2/20 | BIPOC minutes
April 2, 2020 9:10 PM - Season 2, Episode 13 -
Mulder and Scully are called to Minneapolis to help out with the case of an opened grave and a desecrated body at the local cemetery.
(6 comments total)
Kudos to Nick Chinlund for managing to find a woman to marry him in 2005 (ten years after this episode aired, mind you), and for remaining married to her to this day. I wouldn't be averse to talking to, say, Anthony Hopkins, if I should ever happen to meet him, because he's had a long and illustrious career and I can see him as a person distinct from his Hannibal Lecter character, but for me Chinlund
Donnie Pfaster, and I find Pfaster off the charts creepier than any serial killer character I can think of. Ordinarily I have poor facial recognition ability, but I know Chinlund's face whenever I see it in a TV show, and if he had ever approached me in a bar, I'd have run away screaming.
Strangely, it was Pfaster's bedroom with all the funeral wreaths and the candles and the romantically curtained wrought iron frame bed that freaked me out more than anything in this episode.
Scully demonstrates neither enthusiasm at the prospect going to the Vikings vs. Redskins game nor disappointment at ultimately not getting to go.
Scully's difficulty in dealing with the necrophilia is interesting. Let's remember, this is a woman who routinely takes a lot of grisly/frightening situations in stride. And even more to the point, this is a doctor whose specialty is forensic science. She does autopsies regularly and in a very professional, matter of fact way. She is uniquely qualified to view mutilated bodies and remain unfazed. Yet this particular case, her first professional experience of necrophilia, shook her up. Does anyone have any theories as to why? Could it be that a necrophiliac is someone who does something that she ordinarily does professionally (i.e., dissecting dead bodies and taking samples from them), and it rattles her to see something that she does done for sexual purposes?
And we see another few leaves unfold in Mulder and Scully's relationship in this relationship. Mulder refers to Scully as a pretty woman. Mulder picks up on the fact that Scully is having difficulty with this case, and urges her to talk to him about it. She won't do so, because, as she tells the FBI therapist, she doesn't want Mulder to feel he needs to protect her... even though as she says, she trusts him "as much as anyone" and "with her life". Scully's need for independence and equality may be what keeps the two of them from becoming a full-fledged couple for so long. And we also see the two of them in an embrace for only the second time since the pilot, when it was just a super quick, impulsive, mostly one-sided hug on Scully's part after Mulder relieved her fears. This time Mulder holds Scully and strokes her hair while she sobs. Le sigh.
on April 3, 2020 [
"So you're saying a
"Yeah. If you want to call him that."
Excellent point about Scully's response.
Medical students are taught (by good instructors) to deeply respect cadavers. Dissection is for the body's owner's (and those who knew the body) benefit, in search of justice (now, and/ or for future victims).
Necrophilia/ desecration is the epitome of disrespect. Scully's deeply religious, also, and obviously shows deep empathy for cadavers, so I could see the horror coming from that angle. Even my view that bodies are meat, disrespecting a body - necrophilia, mutilation - is also deeply disrespecting the people who knew and cared for the person that it used to be even if those people might not find out. Multiply so if they do, or are made to be aware of it.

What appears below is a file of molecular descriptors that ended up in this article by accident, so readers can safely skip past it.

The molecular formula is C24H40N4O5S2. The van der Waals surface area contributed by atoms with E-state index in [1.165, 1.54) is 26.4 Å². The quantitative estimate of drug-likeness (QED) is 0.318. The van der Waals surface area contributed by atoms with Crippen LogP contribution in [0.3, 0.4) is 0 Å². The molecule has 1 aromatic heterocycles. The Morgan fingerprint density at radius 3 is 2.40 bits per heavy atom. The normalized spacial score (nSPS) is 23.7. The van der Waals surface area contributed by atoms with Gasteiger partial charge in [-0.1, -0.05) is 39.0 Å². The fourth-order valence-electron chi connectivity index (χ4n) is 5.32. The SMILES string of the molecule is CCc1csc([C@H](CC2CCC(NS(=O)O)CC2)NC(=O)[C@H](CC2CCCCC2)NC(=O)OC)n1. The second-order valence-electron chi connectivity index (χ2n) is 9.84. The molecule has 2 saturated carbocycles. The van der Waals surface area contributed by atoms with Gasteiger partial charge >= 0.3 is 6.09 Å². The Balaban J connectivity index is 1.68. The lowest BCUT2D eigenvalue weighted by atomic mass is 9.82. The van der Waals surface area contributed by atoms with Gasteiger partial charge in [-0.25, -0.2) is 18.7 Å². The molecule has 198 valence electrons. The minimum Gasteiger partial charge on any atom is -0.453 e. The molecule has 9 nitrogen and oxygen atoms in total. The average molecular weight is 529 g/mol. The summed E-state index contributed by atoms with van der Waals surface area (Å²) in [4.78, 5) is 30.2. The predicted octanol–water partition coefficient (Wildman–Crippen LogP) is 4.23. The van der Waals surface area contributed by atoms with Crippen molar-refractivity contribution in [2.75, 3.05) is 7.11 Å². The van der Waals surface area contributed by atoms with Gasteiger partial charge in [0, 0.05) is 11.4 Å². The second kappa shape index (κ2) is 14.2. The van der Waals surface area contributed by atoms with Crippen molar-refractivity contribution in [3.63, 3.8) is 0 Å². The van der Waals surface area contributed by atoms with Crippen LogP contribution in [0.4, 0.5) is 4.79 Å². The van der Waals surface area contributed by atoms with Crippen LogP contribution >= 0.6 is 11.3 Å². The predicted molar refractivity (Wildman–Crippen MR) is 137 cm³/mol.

As for her nightmare, I wonder if it's alluding to her abduction (or does that happen later?)? Or when the creep morphs just like in the nightmare?
Caught the dig during the interview scene where
deeply held religious beliefs are taken/ shown as a sign of "honesty" or "goodness."
on April 3, 2020
Kudos to Nick Chinlund for managing to find a woman to marry him in 2005
Maybe I just know a lot of weird people, but I always assumed his performance in this episode got him a lot of action.
lefty lucky cat
on April 3, 2020 [
otoh, maybe we've been seduced into thinking of Scully (and Mulder) as, well, people rather than characters. Could just be a early 2nd season writer's flub qv. Mulder not believing the rape victim.
After thinking about it, I'd have expected Scully to be more
than frightened/ disturbed. But maybe that's slightly older Scully.
But yeah, respect for the dead, her father recently passing away. Or writers having a brain fart.
on April 4, 2020
The thing to remember about Scully at this point is that this is still fairly close to her abduction. There's a reason the UFO guy shows up here, the stuff that the killer does in this episode has some parallels to experiments described by abductees. Scully's out-of-character reaction could be triggered by
parallels as much as by the parallels between the killer's actions and what she does for her day job.
This episode always amuses me in that it pretty much boils down to an episode of
. There's a creepy serial killer, the FBI gets called in, FBI delivers a profile to the local cops, we get to see the killer doing creepy killer stuff, I think someone even uses the term "unsub"? I don't think
owes much to the
in the way that, say,
does (Booth and Brennan are Mulder and Scully, the squints are the Lone Gunmen; tell me I'm wrong), but I think that the
had a pretty undeniable influence in tone and style on a lot of crime dramas that followed it.
on April 4, 2020 [
Donnie Pfaster fans will be happy to know that the sequel to this episode,
, now has a thread.
on July 22, 2020
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